When the Old Testament says, “There is One God,” we must remember this God is “God the Trinity.” This God who is “One” is also three, the Father, Son and Holy Spirit, who maintain “harmony” within a fellowship of love. In the nature of this “Three in One” God, the exclusivism which has the nature of “oneness” and individual cooperation which is shown in the “three”, unlike anything else shows the origin and basis which makes consistent harmony possible. The work of creation of the Trinitarian God is an example. God the Father is the basis of all existence, God the Son is the reasonable orderly principle (Logos) of the created world, and God the Holy Spirit is the giver and preserver of life (Shuebel 1998:75). However, human beings created in the “image of God” rebelled, revolted against the order of creation, and became living “corpses.” As a result, among human beings there is exclusion and prejudice towards those who are different which strengthens assimilation and conformity. However, God the Father, in Jesus Christ, provided the way to restore human relationships. By means of Him, the enmity between people was done away with (Eph. 2:15). God the Holy Spirit, by means of Jesus Christ, “through faith” actualizes reconciliation with God and reconciliation between human beings. In the work of each Person of the Trinity “the one work of salvation and reconciliation” is completed. The dynamic relationship of “the one and the many” brings about “the unity in diversity”, and in Christ through the body of cooperative faith (the church) the created world comes to life (Gal. 3:28). Monotheism which believes in the Trinitarian God (Trinitarianism), in church history, in the Middle Ages encouraged a ritually unified structure in the church-ruled society and in the early days of the modern era sanctioned absolute monarchy based on the theory of the right of kingship received from God. However, among believers in biblical monotheism, against nationalistic intolerance based on Israel’s sense of election, equality with other peoples before the absolute one God is explained (Amos 9:7) (Nishitani 2004:208). In this way, Trinitarianism is a view of God which is able to avoid the absolutism produced from the uniformity and identity of simple monotheism, to avoid the confusion produced from the polytheism’s pluralistic sense of values, to repair what was broken by the fall of the created world, and to truly bring about reconciliation and symbiosis.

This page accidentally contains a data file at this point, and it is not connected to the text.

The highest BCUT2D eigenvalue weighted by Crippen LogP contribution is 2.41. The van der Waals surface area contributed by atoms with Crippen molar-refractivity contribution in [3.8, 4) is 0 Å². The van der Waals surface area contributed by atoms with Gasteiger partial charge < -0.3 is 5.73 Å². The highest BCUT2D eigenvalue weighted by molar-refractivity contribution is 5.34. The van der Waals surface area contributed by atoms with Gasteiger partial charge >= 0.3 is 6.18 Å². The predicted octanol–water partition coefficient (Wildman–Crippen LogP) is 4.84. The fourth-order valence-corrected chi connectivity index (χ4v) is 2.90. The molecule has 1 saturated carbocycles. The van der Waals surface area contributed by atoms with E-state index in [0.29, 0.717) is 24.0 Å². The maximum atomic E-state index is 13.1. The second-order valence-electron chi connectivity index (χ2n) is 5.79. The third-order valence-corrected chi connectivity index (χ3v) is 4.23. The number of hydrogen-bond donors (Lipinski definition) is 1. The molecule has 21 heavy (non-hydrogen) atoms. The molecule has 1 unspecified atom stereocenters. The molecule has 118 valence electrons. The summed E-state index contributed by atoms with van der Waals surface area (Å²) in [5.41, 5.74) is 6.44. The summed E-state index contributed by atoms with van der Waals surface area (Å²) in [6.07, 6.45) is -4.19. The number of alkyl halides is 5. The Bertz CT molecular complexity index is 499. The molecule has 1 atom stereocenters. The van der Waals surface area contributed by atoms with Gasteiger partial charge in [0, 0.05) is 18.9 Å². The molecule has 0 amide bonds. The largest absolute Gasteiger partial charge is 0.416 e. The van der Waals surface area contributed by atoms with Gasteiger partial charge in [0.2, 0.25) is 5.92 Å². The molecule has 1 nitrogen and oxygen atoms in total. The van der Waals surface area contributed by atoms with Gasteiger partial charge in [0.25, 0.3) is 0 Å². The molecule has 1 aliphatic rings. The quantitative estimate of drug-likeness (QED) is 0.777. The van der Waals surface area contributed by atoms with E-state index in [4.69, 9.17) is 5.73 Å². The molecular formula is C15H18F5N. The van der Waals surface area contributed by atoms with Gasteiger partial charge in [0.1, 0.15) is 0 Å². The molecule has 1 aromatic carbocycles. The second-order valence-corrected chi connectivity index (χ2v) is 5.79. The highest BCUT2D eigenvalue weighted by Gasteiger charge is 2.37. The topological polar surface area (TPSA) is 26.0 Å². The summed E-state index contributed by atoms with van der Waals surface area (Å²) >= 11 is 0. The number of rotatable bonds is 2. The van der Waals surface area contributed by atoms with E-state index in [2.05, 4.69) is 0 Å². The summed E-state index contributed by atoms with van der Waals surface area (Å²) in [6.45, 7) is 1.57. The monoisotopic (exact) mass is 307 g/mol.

The Lord Jesus’ “Parable of the Sower,” is necessary for understanding the nature of the Kingdom of God (Mark 4:13). For this reason, it is recorded in all four Gospels. The Lord Jesus clarifies its meaning, but thinking from the perspective of the title it is “the sower” and “the soil.” The sower sows “the word of the Gospel,” but in this two things are supposed. First, there is freedom to reject hearing it and the final result is not bearing fruit. Second, the greatness of the blessing that is promised is that the person who hears the word of the Gospel bears fruit.

Our Lord is not like a bulldozer who overpowers everyone forcing their conversion. In his parable, there is an environment where the gospel is freely proclaimed and heard and an environment in which people can freely respond to the proclaimed Gospel. What sort of world or society brings about this kind of environment? This will not be a society “ritually unified” by nationalism or by religious nationalism. Also, it will not be a society fragmented and confused by polytheism. In the multicultural, pluralistic societies of the contemporary world, we must form a mature society which, while recognizing diversity, produces reconciliation and symbiosis. A society must be sought in which true “religious freedom” is preserved so that it is possible for people to proclaim and confess faith and doctrine freely. And within this “Gospel of the Kingdom of God,” there power to produce unity and symbiosis in diversity.

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© Dale Little